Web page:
This Day In Sports: The ‘Straw’ stirs his way into the Hall

August 1, 1993, 30 years ago today: Reggie Jackson, long known as “Mr. October,” is inducted into the Baseball Hall of Fame. Jackson, the second overall pick in the 1967 MLB Draft, became an A’s fixture when the team moved from Kansas City to Oakland in 1968. He clubbed 47 home runs in 1969, and in the 1971 All-Star Game, he hit a legendary homer that struck a light tower above the stands at Tiger Stadium in Detroit. The A’s built a powerhouse club around Jackson, leading to three straight World Series championships in Oakland from 1972-74. Rather than pay him the big bucks after the 1975 season, A’s owner Charles O. Finley traded his superstar to Baltimore.

After a year with the Orioles in 1976, Jackson became a New York Yankee in 1977 and earned his “Mr. October” nickname when he hit three home runs on consecutive pitches in the decisive Game 6 of that year’s World Series against the L.A. Dodgers. But his relationship with manager Billy Martin was legendarily adversarial, and it sometimes extended to the team. Before he had played an inning for the Yankees, it was reported that Jackson said the club needed one thing to win the World Series, and he was “the straw that stirs the drink.” That it may have been true was beside the point.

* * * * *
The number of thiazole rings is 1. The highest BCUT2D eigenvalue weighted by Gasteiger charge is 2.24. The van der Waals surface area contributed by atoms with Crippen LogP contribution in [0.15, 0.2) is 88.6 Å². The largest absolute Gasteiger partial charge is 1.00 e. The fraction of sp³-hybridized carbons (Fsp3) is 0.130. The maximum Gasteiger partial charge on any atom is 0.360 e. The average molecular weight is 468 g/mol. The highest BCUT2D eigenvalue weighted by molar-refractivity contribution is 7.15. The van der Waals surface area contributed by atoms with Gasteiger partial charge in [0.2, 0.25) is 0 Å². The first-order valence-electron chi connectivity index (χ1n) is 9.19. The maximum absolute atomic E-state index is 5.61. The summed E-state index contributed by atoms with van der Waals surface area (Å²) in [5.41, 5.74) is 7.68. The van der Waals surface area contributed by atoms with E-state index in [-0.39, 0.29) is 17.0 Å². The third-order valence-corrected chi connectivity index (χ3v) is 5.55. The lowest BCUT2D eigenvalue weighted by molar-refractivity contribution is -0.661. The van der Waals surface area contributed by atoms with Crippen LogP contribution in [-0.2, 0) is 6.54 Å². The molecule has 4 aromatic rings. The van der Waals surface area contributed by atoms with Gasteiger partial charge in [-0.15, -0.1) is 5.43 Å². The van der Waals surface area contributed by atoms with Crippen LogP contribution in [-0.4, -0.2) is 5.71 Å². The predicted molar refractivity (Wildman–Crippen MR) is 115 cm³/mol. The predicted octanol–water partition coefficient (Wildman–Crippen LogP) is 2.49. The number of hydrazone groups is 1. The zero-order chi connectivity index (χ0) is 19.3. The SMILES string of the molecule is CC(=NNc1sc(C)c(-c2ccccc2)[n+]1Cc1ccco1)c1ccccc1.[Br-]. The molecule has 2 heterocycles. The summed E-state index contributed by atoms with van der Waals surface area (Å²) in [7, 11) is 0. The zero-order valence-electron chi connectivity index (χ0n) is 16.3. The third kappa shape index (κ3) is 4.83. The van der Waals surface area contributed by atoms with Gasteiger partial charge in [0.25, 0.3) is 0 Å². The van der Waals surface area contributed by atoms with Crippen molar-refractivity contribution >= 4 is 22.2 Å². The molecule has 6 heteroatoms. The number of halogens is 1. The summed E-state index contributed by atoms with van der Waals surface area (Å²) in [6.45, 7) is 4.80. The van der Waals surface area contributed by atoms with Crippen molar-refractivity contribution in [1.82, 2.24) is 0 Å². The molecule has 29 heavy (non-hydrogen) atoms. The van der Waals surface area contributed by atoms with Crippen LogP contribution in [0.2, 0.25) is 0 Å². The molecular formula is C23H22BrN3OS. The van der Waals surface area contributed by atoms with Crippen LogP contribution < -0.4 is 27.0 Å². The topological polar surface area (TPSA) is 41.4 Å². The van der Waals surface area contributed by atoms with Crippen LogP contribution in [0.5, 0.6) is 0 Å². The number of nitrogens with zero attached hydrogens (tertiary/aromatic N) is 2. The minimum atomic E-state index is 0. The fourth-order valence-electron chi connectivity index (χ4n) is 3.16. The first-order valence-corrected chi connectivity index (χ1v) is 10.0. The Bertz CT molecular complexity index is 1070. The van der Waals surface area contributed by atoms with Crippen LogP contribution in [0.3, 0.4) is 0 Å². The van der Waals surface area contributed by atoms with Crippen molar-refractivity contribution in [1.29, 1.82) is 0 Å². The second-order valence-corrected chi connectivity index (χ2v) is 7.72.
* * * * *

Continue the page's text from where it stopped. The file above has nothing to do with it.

Jackson would lead the Yankees to another World Series crown in 1978, but the off-the-field tumult continued, often infuriating owner George Steinbrenner. By 1981, Jackson’s relationship with Steinbrenner was fractured beyond repair, and he signed with the California Angels as a free agent. The years in Anaheim were relatively calm. Jackson played one final season back in Oakland in 1987. He was the straw that stirred up, well, a lot of stuff. But Jackson is one of the greats, with 563 career home runs (14th all-time).

Note: Jackson actually began his pro career in Idaho, as he was assigned to the Lewis-Clark Broncs of the Northwest League in Lewiston after being drafted. He went 0-for-5 in his debut at Eugene, but he was in a groove by the time he made his home debut, doubling and tripling in his first appearance in Lewiston. Jackson played only 12 games with the Broncs. He suffered a concussion in early July and was held overnight for observation at St. Joseph’s Hospital. When he was healthy again, Jackson was promoted to Modesto of the California League, where he hit 21 home runs the rest the season. The legend had been launched.

(Tom Scott hosts the Scott Slant segment during the football season on KTVB’s Sunday Sports Extra. He also anchors four sports segments each weekday on 95.3 FM KTIK and one on News/Talk KBOI. His Scott Slant column runs every Wednesday.)

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